Amy LaVere, “Runaway Diary.” Rootsy bassist and songwriter LaVere hails from Memphis, but expect to see her around these parts a lot more after her recent marriage to Austin guitarist Will Sexton, who’s featured on the album.

Charlie Mars, “The Money.” The Mississippi singer-songwriter visits often — he had a couple months of weekly residencies at the Saxon Pub this year — and he used an Austin backing band for the third album in what he calls his Texas trilogy.

NRBQ, “Brass Tacks.” The legendary East Coast bar band features only Terry Adams from the original lineup, but the shuffles opened up the drummer’s chair for Austin ace Conrad Choucroun, whose mug is pominently featured on the album cover.

Lukas Nelson & Promise of the Real, “Love Yourself.” The band hails from California, but when your frontman is Willie Nelson’s son, the connections to Austin are natural.

Bobby Patterson, “I Got More Soul.” Dallas is home for the classic old-school R&B/soul crooner, but this record was made in Austin with Zach Ernst from the Black Joe Lewis band.

Gina Chavez, “Up.Rooted”

DEBORAH SENGUPTA STITH’S TOP 10

Gary Clark Jr., “Live.” It might be unfair to put a major national release in amongst the locals, but every Austinite should be proud to own this electrifying work from a homegrown instrumental genius that perfectly builds on Austin’s blues rock roots legacy.

Brownout, “Brownout presents Brown Sabbath.” An unholy marriage of congas, horns and vaguely satanic declarations come together to form the greatest Latin funk/heavy metal mashup ever put to wax.

Golden Dawn Arkestra, self-titled (EP). Expansive, psychedelic jams unwind into layered compositions, rich with texture, rhythm and groove.

Mindz of a Different Kind, “Sarah Bellum.” Laying “vivid rhyme schemes” over lush hip-hop grooves sliced with sharp cuts and scratches, this free mixtape establishes the crew of Cipher Austin alums as one of Austin hip-hop’s next great hopes.

Gina Chavez, “Up.Rooted.” With her clear and beguiling alto, Chavez guides the listener on a musical journey through Latin folk rhythms, hip-switching cumbias and straight-ahead pop.

Sour Notes, “Do What May.” I love the band’s loosely retro indie-rock joints, but it’s the gorgeous swells bubbling up on songs like the heartachingly melancholy “In the Meanwhile” that seal the deal.

Magna Carda, “Like It Is.” Austin’s full-band hip-hop crew is maturing into something fantastic. They slipped this platter of smooth grooves and smart rhymes in under the wire to provide the perfect soundtrack to ease you through the holiday stress and into 2015.

Ume, “Monuments.” Epic, driving, hair-whipping, head-banging blasts of hard rock from the soon-to-be-famous local trio.

Blxpltn, “Black Cop Down.” Take no prisoners, kick down the doors afropunk that captures the simmering social rage that’s come to the forefront of the national consciousness in the last six months.

Roger Sellers “Primitives.” Loop pedal artists are a dime a dozen these days, but Sellers is some kind of musical mad scientist. He’s thoroughly captivating live, and his electronic compositions are utterly engrossing.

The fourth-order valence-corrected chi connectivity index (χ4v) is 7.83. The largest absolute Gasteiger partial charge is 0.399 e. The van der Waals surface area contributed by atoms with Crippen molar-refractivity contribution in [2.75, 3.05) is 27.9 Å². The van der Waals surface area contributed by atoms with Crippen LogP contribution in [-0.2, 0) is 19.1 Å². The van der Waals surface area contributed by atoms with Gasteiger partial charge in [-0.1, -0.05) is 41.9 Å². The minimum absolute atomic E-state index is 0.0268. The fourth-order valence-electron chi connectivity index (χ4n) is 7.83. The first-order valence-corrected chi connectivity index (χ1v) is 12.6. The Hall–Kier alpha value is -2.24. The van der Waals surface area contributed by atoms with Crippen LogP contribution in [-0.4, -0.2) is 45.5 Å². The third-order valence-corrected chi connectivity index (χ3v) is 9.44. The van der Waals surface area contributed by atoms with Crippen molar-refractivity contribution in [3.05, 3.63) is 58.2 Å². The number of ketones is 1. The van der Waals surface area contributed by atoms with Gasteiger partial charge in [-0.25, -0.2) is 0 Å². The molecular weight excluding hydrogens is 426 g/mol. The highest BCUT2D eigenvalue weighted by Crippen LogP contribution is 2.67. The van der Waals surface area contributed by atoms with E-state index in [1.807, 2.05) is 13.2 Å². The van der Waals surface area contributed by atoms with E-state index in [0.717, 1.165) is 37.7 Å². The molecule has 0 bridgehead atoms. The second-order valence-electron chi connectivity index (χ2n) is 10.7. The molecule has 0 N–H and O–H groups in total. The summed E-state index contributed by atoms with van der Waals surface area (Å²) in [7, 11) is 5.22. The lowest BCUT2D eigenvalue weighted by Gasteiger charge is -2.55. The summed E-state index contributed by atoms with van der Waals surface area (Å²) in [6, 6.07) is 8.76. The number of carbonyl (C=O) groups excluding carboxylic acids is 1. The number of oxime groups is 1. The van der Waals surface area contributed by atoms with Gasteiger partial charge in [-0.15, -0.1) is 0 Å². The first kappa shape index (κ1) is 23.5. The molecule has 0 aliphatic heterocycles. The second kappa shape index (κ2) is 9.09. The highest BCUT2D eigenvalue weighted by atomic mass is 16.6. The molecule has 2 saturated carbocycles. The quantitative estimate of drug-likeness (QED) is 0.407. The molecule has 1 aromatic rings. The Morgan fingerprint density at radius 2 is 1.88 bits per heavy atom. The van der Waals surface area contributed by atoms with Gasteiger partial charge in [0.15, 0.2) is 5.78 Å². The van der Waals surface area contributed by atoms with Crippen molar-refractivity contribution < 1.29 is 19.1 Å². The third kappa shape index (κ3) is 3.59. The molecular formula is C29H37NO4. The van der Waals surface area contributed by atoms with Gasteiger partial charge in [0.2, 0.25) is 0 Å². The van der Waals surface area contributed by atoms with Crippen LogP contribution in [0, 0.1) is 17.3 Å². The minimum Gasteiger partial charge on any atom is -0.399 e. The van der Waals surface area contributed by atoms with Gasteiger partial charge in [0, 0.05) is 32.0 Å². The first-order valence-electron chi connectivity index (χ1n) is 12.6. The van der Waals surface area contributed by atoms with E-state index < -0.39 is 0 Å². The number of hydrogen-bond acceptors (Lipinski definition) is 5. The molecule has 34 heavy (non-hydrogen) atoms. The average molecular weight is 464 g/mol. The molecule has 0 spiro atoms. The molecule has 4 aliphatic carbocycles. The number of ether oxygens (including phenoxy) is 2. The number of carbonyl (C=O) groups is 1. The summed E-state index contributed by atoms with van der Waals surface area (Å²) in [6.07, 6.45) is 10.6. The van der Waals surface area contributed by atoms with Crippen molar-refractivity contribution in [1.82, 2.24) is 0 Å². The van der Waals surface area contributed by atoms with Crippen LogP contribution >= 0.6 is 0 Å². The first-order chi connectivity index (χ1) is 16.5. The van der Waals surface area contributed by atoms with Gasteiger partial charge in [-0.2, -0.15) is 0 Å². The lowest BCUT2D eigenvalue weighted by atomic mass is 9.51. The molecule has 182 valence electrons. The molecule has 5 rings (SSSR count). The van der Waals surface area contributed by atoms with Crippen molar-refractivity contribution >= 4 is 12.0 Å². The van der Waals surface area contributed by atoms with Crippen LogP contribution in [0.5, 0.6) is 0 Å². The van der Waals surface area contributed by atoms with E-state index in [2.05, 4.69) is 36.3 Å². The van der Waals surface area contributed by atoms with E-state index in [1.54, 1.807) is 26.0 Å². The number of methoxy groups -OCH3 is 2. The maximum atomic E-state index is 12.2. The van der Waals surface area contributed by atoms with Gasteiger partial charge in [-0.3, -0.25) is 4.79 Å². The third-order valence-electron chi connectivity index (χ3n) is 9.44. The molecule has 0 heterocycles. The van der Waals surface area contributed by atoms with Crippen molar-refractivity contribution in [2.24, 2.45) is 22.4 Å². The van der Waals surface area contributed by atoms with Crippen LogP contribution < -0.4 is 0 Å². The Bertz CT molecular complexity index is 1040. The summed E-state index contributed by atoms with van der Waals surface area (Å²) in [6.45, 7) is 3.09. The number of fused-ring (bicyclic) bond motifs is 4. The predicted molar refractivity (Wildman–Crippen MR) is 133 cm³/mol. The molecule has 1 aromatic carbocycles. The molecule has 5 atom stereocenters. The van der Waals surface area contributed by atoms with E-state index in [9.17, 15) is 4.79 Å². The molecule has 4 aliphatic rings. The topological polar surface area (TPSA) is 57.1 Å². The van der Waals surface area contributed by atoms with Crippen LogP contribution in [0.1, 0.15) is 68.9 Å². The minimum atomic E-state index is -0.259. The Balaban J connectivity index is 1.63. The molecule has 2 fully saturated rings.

PETER BLACKSTOCK’S TOP 10

Stephen Doster, “Arizona.” Brilliant, sophisticated pop songcraft from an Austin mainstay who plays regularly around town but hadn’t issued a record since the 1990s.

Willie Nelson & Sister Bobbie, “December Day: Willie’s Stash Vol. 1.” Willie’s “Band of Brothers” was his higher-profile 2014 release, but there’s a subtle beauty to this collection with his piano-playing sibling.

Mastersons, “Good Luck Charm.” Another collection of great rootsy pop by this husband-wife duo who also play in Steve Earle’s band.

Ian McLagan, “United States.” A bittersweet but superb last album from the legendary British keyboardist who became a beloved Austin fixture in his final 20 years.

Christine Albert, “Everything’s Beautiful Now.” The Grammy exec put her creative talents back into focus with an exquisite set of personal originals and well-chosen covers.

Elias Haslanger & Church on Monday, “Live at the Gallery.” A terrific document of arguably the most rewarding residency gig in a city that’s full of them.

Ray Benson, “A Little Piece.” Asleep at the Wheel will be back in full swing next year, but Benson wisely spent much of 2014 promoting a solo record that revealed more about his own heart as an artist.

Betty Soo, “When We’re Gone.” One of Austin’s rising talents fully came into her own with this challenging yet accessible singer-songwriter record.

Timberos Del Norte, self-titled. Deep danceable grooves driven by ebullient horns and vocals mark this collection of Cuban music that sounds like it could have come straight out of Havana but was made right here.

Various artists, “All ATX: British Invasion.” The annual disc benefiting Health Alliance for Austin Musicians reached a new high this year, with local acts taking on a variety of 1960s classic rock and pop songs from the U.K.

Are you an Austin-area act with a new record coming out? Let us know at musicsource@statesman.com.